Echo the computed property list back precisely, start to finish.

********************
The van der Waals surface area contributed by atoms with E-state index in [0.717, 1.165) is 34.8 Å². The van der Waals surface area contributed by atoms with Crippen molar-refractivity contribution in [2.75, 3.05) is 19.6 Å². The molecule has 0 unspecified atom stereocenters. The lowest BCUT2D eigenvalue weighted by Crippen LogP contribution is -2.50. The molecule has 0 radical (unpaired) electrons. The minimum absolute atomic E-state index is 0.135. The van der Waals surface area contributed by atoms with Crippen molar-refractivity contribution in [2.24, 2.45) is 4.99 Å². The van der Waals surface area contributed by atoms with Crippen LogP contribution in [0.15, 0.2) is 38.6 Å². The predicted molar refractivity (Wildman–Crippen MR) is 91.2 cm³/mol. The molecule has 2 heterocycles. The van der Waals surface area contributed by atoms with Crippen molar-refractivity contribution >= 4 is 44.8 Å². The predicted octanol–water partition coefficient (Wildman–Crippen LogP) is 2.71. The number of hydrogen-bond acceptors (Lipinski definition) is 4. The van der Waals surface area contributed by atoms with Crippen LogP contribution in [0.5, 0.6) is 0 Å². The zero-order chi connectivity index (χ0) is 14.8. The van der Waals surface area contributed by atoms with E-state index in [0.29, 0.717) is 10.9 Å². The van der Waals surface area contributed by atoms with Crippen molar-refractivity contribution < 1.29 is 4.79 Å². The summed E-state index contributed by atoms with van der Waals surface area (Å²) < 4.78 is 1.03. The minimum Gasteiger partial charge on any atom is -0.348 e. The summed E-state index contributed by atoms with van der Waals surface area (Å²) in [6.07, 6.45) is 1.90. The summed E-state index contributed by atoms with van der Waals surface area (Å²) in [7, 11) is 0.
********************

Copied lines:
The van der Waals surface area contributed by atoms with E-state index in [0.717, 1.165) is 34.8 Å². The van der Waals surface area contributed by atoms with Crippen molar-refractivity contribution in [2.75, 3.05) is 19.6 Å². The molecule has 0 unspecified atom stereocenters. The lowest BCUT2D eigenvalue weighted by Crippen LogP contribution is -2.50. The molecule has 0 radical (unpaired) electrons. The minimum absolute atomic E-state index is 0.135. The van der Waals surface area contributed by atoms with Crippen molar-refractivity contribution in [2.24, 2.45) is 4.99 Å². The van der Waals surface area contributed by atoms with Crippen LogP contribution in [0.15, 0.2) is 38.6 Å². The predicted molar refractivity (Wildman–Crippen MR) is 91.2 cm³/mol. The molecule has 2 heterocycles. The van der Waals surface area contributed by atoms with Crippen molar-refractivity contribution >= 4 is 44.8 Å². The predicted octanol–water partition coefficient (Wildman–Crippen LogP) is 2.71. The number of hydrogen-bond acceptors (Lipinski definition) is 4. The van der Waals surface area contributed by atoms with Crippen LogP contribution in [0.5, 0.6) is 0 Å². The zero-order chi connectivity index (χ0) is 14.8. The van der Waals surface area contributed by atoms with E-state index in [0.29, 0.717) is 10.9 Å². The van der Waals surface area contributed by atoms with Crippen molar-refractivity contribution < 1.29 is 4.79 Å². The summed E-state index contributed by atoms with van der Waals surface area (Å²) < 4.78 is 1.03. The minimum Gasteiger partial charge on any atom is -0.348 e. The summed E-state index contributed by atoms with van der Waals surface area (Å²) in [6.07, 6.45) is 1.90. The summed E-state index contributed by atoms with van der Waals surface area (Å²) in [7, 11) is 0.